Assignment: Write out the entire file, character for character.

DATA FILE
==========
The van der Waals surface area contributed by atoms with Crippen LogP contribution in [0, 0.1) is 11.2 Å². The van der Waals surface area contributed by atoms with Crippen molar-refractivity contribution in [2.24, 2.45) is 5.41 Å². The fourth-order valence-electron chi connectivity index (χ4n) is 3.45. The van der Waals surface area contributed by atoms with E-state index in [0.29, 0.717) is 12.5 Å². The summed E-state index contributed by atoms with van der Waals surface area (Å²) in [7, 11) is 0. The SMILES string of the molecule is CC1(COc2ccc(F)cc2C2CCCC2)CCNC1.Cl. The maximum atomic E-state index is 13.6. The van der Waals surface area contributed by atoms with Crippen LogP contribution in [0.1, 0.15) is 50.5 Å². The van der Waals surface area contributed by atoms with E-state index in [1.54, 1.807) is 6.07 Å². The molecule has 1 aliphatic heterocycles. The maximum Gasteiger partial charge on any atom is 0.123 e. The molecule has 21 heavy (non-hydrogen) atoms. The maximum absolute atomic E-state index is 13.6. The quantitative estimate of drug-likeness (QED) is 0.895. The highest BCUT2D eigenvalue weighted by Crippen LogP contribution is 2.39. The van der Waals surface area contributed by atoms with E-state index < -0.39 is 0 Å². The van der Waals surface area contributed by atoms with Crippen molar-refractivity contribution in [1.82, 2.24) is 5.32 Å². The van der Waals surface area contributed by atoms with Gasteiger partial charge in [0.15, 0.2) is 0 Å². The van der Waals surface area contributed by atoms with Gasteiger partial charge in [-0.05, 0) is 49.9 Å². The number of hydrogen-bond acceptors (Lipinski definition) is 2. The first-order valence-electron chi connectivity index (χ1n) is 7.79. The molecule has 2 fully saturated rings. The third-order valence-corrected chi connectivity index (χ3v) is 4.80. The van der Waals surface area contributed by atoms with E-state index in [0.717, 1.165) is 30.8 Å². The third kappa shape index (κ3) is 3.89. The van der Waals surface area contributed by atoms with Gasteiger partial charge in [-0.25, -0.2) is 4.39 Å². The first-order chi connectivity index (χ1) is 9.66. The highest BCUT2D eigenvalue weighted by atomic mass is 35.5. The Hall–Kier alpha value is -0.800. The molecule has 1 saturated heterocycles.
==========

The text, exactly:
The van der Waals surface area contributed by atoms with Crippen LogP contribution in [0, 0.1) is 11.2 Å². The van der Waals surface area contributed by atoms with Crippen molar-refractivity contribution in [2.24, 2.45) is 5.41 Å². The fourth-order valence-electron chi connectivity index (χ4n) is 3.45. The van der Waals surface area contributed by atoms with E-state index in [0.29, 0.717) is 12.5 Å². The summed E-state index contributed by atoms with van der Waals surface area (Å²) in [7, 11) is 0. The SMILES string of the molecule is CC1(COc2ccc(F)cc2C2CCCC2)CCNC1.Cl. The maximum atomic E-state index is 13.6. The van der Waals surface area contributed by atoms with Crippen LogP contribution in [0.1, 0.15) is 50.5 Å². The van der Waals surface area contributed by atoms with E-state index in [1.54, 1.807) is 6.07 Å². The molecule has 1 aliphatic heterocycles. The maximum Gasteiger partial charge on any atom is 0.123 e. The molecule has 21 heavy (non-hydrogen) atoms. The maximum absolute atomic E-state index is 13.6. The quantitative estimate of drug-likeness (QED) is 0.895. The highest BCUT2D eigenvalue weighted by Crippen LogP contribution is 2.39. The van der Waals surface area contributed by atoms with E-state index < -0.39 is 0 Å². The van der Waals surface area contributed by atoms with Crippen molar-refractivity contribution in [1.82, 2.24) is 5.32 Å². The van der Waals surface area contributed by atoms with Gasteiger partial charge in [0.15, 0.2) is 0 Å². The van der Waals surface area contributed by atoms with Gasteiger partial charge in [-0.05, 0) is 49.9 Å². The number of hydrogen-bond acceptors (Lipinski definition) is 2. The first-order valence-electron chi connectivity index (χ1n) is 7.79. The molecule has 2 fully saturated rings. The third-order valence-corrected chi connectivity index (χ3v) is 4.80. The van der Waals surface area contributed by atoms with E-state index in [0.717, 1.165) is 30.8 Å². The third kappa shape index (κ3) is 3.89. The van der Waals surface area contributed by atoms with Gasteiger partial charge in [-0.25, -0.2) is 4.39 Å². The first-order chi connectivity index (χ1) is 9.66. The highest BCUT2D eigenvalue weighted by atomic mass is 35.5. The Hall–Kier alpha value is -0.800. The molecule has 1 saturated heterocycles.